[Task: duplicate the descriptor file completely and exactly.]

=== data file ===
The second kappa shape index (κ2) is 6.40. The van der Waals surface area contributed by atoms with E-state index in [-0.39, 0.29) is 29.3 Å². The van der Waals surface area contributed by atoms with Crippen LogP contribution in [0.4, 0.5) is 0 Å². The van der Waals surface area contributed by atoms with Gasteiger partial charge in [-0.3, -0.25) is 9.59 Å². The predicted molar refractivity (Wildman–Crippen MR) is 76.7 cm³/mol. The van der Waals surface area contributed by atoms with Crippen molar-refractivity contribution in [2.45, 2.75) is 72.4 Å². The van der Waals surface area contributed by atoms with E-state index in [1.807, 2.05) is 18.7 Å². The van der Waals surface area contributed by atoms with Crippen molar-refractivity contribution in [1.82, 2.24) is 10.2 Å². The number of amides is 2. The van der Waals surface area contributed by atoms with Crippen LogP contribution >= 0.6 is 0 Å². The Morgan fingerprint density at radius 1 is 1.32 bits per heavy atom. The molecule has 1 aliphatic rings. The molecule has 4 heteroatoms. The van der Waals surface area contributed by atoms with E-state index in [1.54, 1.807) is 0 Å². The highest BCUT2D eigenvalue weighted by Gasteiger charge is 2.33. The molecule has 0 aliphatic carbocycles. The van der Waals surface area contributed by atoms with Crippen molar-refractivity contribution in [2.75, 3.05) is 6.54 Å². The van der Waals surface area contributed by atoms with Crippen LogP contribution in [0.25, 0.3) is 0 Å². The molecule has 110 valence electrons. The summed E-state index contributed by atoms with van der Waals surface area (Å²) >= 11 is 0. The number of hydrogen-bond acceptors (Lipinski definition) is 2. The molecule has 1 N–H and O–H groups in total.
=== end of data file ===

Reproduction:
The second kappa shape index (κ2) is 6.40. The van der Waals surface area contributed by atoms with E-state index in [-0.39, 0.29) is 29.3 Å². The van der Waals surface area contributed by atoms with Crippen LogP contribution in [0.4, 0.5) is 0 Å². The van der Waals surface area contributed by atoms with Gasteiger partial charge in [-0.3, -0.25) is 9.59 Å². The predicted molar refractivity (Wildman–Crippen MR) is 76.7 cm³/mol. The van der Waals surface area contributed by atoms with Crippen molar-refractivity contribution in [2.45, 2.75) is 72.4 Å². The van der Waals surface area contributed by atoms with E-state index in [1.807, 2.05) is 18.7 Å². The van der Waals surface area contributed by atoms with Crippen molar-refractivity contribution in [1.82, 2.24) is 10.2 Å². The number of amides is 2. The van der Waals surface area contributed by atoms with Crippen LogP contribution >= 0.6 is 0 Å². The Morgan fingerprint density at radius 1 is 1.32 bits per heavy atom. The molecule has 1 aliphatic rings. The molecule has 4 heteroatoms. The van der Waals surface area contributed by atoms with E-state index in [1.54, 1.807) is 0 Å². The highest BCUT2D eigenvalue weighted by Gasteiger charge is 2.33. The molecule has 0 aliphatic carbocycles. The van der Waals surface area contributed by atoms with Crippen molar-refractivity contribution in [2.75, 3.05) is 6.54 Å². The van der Waals surface area contributed by atoms with Crippen LogP contribution in [0.25, 0.3) is 0 Å². The molecule has 110 valence electrons. The summed E-state index contributed by atoms with van der Waals surface area (Å²) >= 11 is 0. The number of hydrogen-bond acceptors (Lipinski definition) is 2. The molecule has 1 N–H and O–H groups in total.